Monday, December 22, 2014

Brief Filed to Conserve Endangered Songbird Habitat in Response to USDA’s Ill-Advised Use of Invasive Beetles

Today we filed our opening merits brief in Nevada against various federal agencies for their roles in deliberately releasing an invasive beetle species in the southwestern United States and then, when confronted with evidence that it was having unanticipated and severe effects on critical habitat of the endangered southwestern willow flycatcher, simply abandoning the beetle release program without implementing any mitigation measures to ameliorate the widespread harm that has been caused, and continues to occur, to flycatcher habitat as a result of previous releases.  The beetle release efforts were led by the U.S. Department of Agriculture, through its Animal and Plant Health Inspection Service, and in consultation with the U.S. Fish and Wildlife Service.  The continued spread of the beetle – which has already invaded the nesting areas of flycatchers in Nevada, southern Utah, and northern and western Arizona – is seriously threatening the flycatcher’s survival and recovery prospects, and continues to significantly and adversely modify the species’ critical habitat.  The agencies’ refusal to implement any reasonable mitigation measures to offset the harm caused by the beetle release program is especially troubling considering that USDA expressly committed itself to developing and implementing appropriate mitigation measures in the event that the beetles spread into flycatcher habitat, as now has occurred in a substantial manner.  The brief filed today can be found here.

Tuesday, December 9, 2014

Brief Filed to Force Big Tobacco to Finally Tell the Truth about Cigarettes

As part of the United States’ long-running consumer fraud suit against Big Tobacco, the district court ruled that the companies must run television and newspaper advertisements stating that they "deliberately deceived the American public," and then stating the truth regarding the toxicity and addictiveness of cigarettes, as well as their manipulation of cigarette nicotine levels. The statements must also appear on cigarette pack onserts and the companies’ websites. 

The companies appealed to the D.C. Circuit, arguing that such "corrective statements" violate their First Amendment rights. We have just filed a brief defending the district court’s ruling, on behalf of six public health groups, including the American Cancer Society and Tobacco-Free Kids. Our brief explains that the statements are amply supported by the court’s massive factual findings, which show that for decades the companies emphatically denied that smoking is harmful or addictive, while they not only knew these statements were false, but also manipulated cigarettes to ensure they would be addictive – and marketed "light" and "low tar" cigarettes to satisfy demand for a healthier alternative while they knew that these cigarettes are just as addictive and deadly. Oral argument is scheduled for February, 2015. Our brief is here.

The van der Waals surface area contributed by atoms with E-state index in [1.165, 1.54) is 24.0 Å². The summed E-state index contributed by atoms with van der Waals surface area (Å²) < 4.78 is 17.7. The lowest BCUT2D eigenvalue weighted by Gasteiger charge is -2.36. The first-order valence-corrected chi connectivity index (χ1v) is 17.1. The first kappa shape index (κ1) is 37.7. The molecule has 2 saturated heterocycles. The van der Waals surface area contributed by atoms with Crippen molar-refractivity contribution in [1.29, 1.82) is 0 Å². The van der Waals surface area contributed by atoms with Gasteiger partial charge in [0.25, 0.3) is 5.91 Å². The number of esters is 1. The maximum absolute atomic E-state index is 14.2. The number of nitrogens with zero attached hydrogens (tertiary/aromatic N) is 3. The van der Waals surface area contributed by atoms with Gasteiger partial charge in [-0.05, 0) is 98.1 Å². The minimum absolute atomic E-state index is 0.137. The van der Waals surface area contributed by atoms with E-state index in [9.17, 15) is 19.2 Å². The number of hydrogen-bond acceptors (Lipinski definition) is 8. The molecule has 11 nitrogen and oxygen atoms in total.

Friday, December 5, 2014

Lawsuit Filed Seeking Protection for Tiny Owl, Challenging New Policy Restricting Listing of Imperilled Species

On behalf of the Center for Biological Diversity and Defenders of Wildlife we have filed a lawsuit in federal court in Arizona seeking to overturn the Fish and Wildlife Service’s refusal to list as endangered or threatened the Cactus-Ferruginous Pygmy Owl – an owl that is less than a foot long and is at grave risk of extinction from development and other impacts in the northern portion of its range in Arizona and northern Mexico. Although the Service concedes that the pygmy-owl faces myriad threats in the northern part of its range, and that this portion – called the Sonoran Desert Ecoregion – is important to the species’ conservation, the Service has refused to protect the owl under the Endangered Species Act based on a new Obama Administration policy that says, in effect, that a species must presently be at risk of extinction everywhere it exists in order for the species to gain any protection under the Act. This policy drastically reduces the number of species eligible for protection under the Act and also means that highly endangered populations in the United States will be allowed to go extinct simply because the species may be more abundant elsewhere, in direct contravention of a central objective of the ESA to safeguard wildlife for the benefit of the nation and its citizens. A copy of the Complaint is here and a press release on the lawsuit is here.